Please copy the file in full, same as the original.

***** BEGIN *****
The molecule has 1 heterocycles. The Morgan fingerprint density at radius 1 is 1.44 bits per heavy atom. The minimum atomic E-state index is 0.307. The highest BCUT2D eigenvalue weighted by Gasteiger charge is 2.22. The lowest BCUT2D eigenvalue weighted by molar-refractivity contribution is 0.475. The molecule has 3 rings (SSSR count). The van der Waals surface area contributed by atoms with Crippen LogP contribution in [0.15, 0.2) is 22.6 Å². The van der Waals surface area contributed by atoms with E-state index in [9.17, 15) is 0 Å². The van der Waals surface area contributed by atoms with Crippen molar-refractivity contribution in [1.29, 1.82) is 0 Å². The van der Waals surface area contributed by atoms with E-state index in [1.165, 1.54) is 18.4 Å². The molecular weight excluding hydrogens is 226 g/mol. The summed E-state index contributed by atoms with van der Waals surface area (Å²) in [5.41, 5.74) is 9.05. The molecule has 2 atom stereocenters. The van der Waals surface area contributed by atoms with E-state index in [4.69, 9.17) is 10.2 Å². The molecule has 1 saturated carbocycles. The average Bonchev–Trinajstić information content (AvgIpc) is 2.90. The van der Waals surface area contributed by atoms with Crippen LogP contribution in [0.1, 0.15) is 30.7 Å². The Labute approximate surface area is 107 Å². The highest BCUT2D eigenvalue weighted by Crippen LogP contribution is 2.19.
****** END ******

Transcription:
The molecule has 1 heterocycles. The Morgan fingerprint density at radius 1 is 1.44 bits per heavy atom. The minimum atomic E-state index is 0.307. The highest BCUT2D eigenvalue weighted by Gasteiger charge is 2.22. The lowest BCUT2D eigenvalue weighted by molar-refractivity contribution is 0.475. The molecule has 3 rings (SSSR count). The van der Waals surface area contributed by atoms with Crippen LogP contribution in [0.15, 0.2) is 22.6 Å². The van der Waals surface area contributed by atoms with E-state index in [9.17, 15) is 0 Å². The van der Waals surface area contributed by atoms with Crippen molar-refractivity contribution in [1.29, 1.82) is 0 Å². The van der Waals surface area contributed by atoms with E-state index in [1.165, 1.54) is 18.4 Å². The molecular weight excluding hydrogens is 226 g/mol. The summed E-state index contributed by atoms with van der Waals surface area (Å²) in [5.41, 5.74) is 9.05. The molecule has 2 atom stereocenters. The van der Waals surface area contributed by atoms with E-state index in [4.69, 9.17) is 10.2 Å². The molecule has 1 saturated carbocycles. The average Bonchev–Trinajstić information content (AvgIpc) is 2.90. The van der Waals surface area contributed by atoms with Crippen LogP contribution in [0.1, 0.15) is 30.7 Å². The Labute approximate surface area is 107 Å². The highest BCUT2D eigenvalue weighted by Crippen LogP contribution is 2.19.